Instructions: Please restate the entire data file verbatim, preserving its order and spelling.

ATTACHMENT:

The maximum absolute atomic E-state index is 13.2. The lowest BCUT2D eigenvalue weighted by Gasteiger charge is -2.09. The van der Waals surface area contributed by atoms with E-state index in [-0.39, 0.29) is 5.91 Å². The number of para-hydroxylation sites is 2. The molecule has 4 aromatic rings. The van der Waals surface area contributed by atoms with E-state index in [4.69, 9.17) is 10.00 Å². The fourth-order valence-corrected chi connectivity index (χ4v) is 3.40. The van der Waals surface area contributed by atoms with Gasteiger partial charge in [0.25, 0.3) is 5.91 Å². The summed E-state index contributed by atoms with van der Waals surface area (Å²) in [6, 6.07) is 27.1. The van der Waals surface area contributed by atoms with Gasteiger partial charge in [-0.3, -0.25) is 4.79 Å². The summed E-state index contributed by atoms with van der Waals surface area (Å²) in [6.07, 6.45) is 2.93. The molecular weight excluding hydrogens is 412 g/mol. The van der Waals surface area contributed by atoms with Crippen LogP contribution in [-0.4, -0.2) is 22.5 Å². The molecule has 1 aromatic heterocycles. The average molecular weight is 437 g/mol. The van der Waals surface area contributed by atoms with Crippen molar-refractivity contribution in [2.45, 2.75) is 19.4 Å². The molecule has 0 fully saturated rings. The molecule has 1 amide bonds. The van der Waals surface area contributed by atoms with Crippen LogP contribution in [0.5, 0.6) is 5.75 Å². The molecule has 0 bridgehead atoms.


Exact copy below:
The maximum absolute atomic E-state index is 13.2. The lowest BCUT2D eigenvalue weighted by Gasteiger charge is -2.09. The van der Waals surface area contributed by atoms with E-state index in [-0.39, 0.29) is 5.91 Å². The number of para-hydroxylation sites is 2. The molecule has 4 aromatic rings. The van der Waals surface area contributed by atoms with E-state index in [4.69, 9.17) is 10.00 Å². The fourth-order valence-corrected chi connectivity index (χ4v) is 3.40. The van der Waals surface area contributed by atoms with Gasteiger partial charge in [0.25, 0.3) is 5.91 Å². The summed E-state index contributed by atoms with van der Waals surface area (Å²) in [6, 6.07) is 27.1. The van der Waals surface area contributed by atoms with Gasteiger partial charge in [-0.3, -0.25) is 4.79 Å². The summed E-state index contributed by atoms with van der Waals surface area (Å²) in [6.07, 6.45) is 2.93. The molecular weight excluding hydrogens is 412 g/mol. The van der Waals surface area contributed by atoms with Crippen LogP contribution in [-0.4, -0.2) is 22.5 Å². The molecule has 1 aromatic heterocycles. The average molecular weight is 437 g/mol. The van der Waals surface area contributed by atoms with Crippen molar-refractivity contribution in [2.45, 2.75) is 19.4 Å². The molecule has 0 fully saturated rings. The molecule has 1 amide bonds. The van der Waals surface area contributed by atoms with Crippen LogP contribution in [0.5, 0.6) is 5.75 Å². The molecule has 0 bridgehead atoms.